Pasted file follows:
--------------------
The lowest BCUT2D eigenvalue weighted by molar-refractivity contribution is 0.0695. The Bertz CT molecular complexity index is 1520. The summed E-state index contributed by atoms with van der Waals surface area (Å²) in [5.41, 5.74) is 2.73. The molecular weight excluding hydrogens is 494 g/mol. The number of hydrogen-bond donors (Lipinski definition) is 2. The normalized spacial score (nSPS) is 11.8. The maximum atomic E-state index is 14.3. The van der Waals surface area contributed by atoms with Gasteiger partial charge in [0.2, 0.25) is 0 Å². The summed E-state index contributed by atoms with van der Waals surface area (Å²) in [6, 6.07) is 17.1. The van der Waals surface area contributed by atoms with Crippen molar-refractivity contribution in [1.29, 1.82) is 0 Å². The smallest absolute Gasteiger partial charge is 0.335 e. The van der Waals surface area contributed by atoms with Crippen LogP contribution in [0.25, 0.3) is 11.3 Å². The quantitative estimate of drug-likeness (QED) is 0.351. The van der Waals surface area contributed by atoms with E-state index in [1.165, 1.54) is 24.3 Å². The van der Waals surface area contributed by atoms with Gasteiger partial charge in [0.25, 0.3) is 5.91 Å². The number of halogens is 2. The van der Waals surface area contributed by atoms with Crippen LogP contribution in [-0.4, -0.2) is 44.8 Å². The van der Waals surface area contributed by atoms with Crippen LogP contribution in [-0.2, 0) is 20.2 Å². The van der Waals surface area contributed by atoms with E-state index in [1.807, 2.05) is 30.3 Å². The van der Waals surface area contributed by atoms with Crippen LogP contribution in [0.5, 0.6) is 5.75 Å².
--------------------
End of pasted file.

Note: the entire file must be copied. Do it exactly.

The lowest BCUT2D eigenvalue weighted by molar-refractivity contribution is 0.0695. The Bertz CT molecular complexity index is 1520. The summed E-state index contributed by atoms with van der Waals surface area (Å²) in [5.41, 5.74) is 2.73. The molecular weight excluding hydrogens is 494 g/mol. The number of hydrogen-bond donors (Lipinski definition) is 2. The normalized spacial score (nSPS) is 11.8. The maximum atomic E-state index is 14.3. The van der Waals surface area contributed by atoms with Gasteiger partial charge in [0.2, 0.25) is 0 Å². The summed E-state index contributed by atoms with van der Waals surface area (Å²) in [6, 6.07) is 17.1. The van der Waals surface area contributed by atoms with Crippen molar-refractivity contribution in [1.29, 1.82) is 0 Å². The smallest absolute Gasteiger partial charge is 0.335 e. The van der Waals surface area contributed by atoms with Crippen LogP contribution in [0.25, 0.3) is 11.3 Å². The quantitative estimate of drug-likeness (QED) is 0.351. The van der Waals surface area contributed by atoms with E-state index in [1.165, 1.54) is 24.3 Å². The van der Waals surface area contributed by atoms with Gasteiger partial charge in [0.25, 0.3) is 5.91 Å². The number of halogens is 2. The van der Waals surface area contributed by atoms with Crippen LogP contribution in [-0.4, -0.2) is 44.8 Å². The van der Waals surface area contributed by atoms with Crippen LogP contribution in [-0.2, 0) is 20.2 Å². The van der Waals surface area contributed by atoms with E-state index in [1.807, 2.05) is 30.3 Å². The van der Waals surface area contributed by atoms with Crippen LogP contribution in [0.5, 0.6) is 5.75 Å².